Client: Los Angeles Arboretum
Location: Los Angeles, CA, United States
Completion date: 2015
Artwork budget: $15,000
Sam Maloof Foundation
This project came out of an invitation from the artist and curator Patricia Ferber to join a group of sculptors showing work at the Los Angeles Arboretum as part of the Nature of Sculpture show. I decided to create a work on site, from bamboo grown at the Arboretum. The idea came from a series of works that I had been plying with as drawings, scale models and stainless steel maquettes. The concept was a structure that had balance, an organic quality and responds to the forces of gravity.
The Arboretum staff were very welcoming to the idea and offered me unfettered access to their splendid bamboo groves. I chose a size of bamboo that was light enough to carry by hand yet as large as I could manage so that the piece would have the correct scale and dimensions to compete with the surrounding trees. I especially liked the idea that this construction would be created from material that was grown right there at the arboretum.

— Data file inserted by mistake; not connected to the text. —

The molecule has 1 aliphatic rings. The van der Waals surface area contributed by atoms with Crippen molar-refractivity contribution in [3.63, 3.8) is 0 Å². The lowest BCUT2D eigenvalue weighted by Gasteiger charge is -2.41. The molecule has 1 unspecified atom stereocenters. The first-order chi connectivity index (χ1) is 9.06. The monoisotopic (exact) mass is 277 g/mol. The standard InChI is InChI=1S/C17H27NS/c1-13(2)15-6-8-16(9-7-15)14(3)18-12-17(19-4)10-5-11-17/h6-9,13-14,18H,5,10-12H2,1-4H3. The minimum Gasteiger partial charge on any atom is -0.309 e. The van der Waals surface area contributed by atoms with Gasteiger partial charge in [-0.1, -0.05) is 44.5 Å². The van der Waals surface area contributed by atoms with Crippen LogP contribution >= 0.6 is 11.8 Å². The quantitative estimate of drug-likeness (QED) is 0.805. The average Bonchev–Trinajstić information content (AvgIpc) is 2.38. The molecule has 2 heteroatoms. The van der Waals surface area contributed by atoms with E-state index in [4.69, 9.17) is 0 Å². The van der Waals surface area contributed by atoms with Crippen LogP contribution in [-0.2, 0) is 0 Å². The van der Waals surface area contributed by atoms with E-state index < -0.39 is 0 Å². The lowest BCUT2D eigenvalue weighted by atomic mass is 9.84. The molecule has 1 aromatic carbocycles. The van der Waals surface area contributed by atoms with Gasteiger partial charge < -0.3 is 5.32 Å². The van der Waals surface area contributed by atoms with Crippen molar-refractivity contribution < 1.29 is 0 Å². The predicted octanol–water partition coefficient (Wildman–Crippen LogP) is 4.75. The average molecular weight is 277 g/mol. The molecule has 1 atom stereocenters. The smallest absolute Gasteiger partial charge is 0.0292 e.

The largest pieces of bamboo we cut are over 50ft long and 5-6" in diameter. These dark green beauties are slender, strong and flexible, when mounted vertically they sway in the wind, yet when lashed together they make up a spare, sturdy and delicate structure. Our goal was to be able to assemble this work entirely by hand. To this end we used ladders, hand saws, boat rigging and lashings to get the pieces up there and to secure them.
The day we completed the work, a friend sent me a picture of a local red-tailed hawk, perched on one of the sculptures' limbs resting as the sun went down. I thought that was a particularly poignant moment and proof that we had succeeded in making a piece that could take its place among the real trees and plants in the arboretum.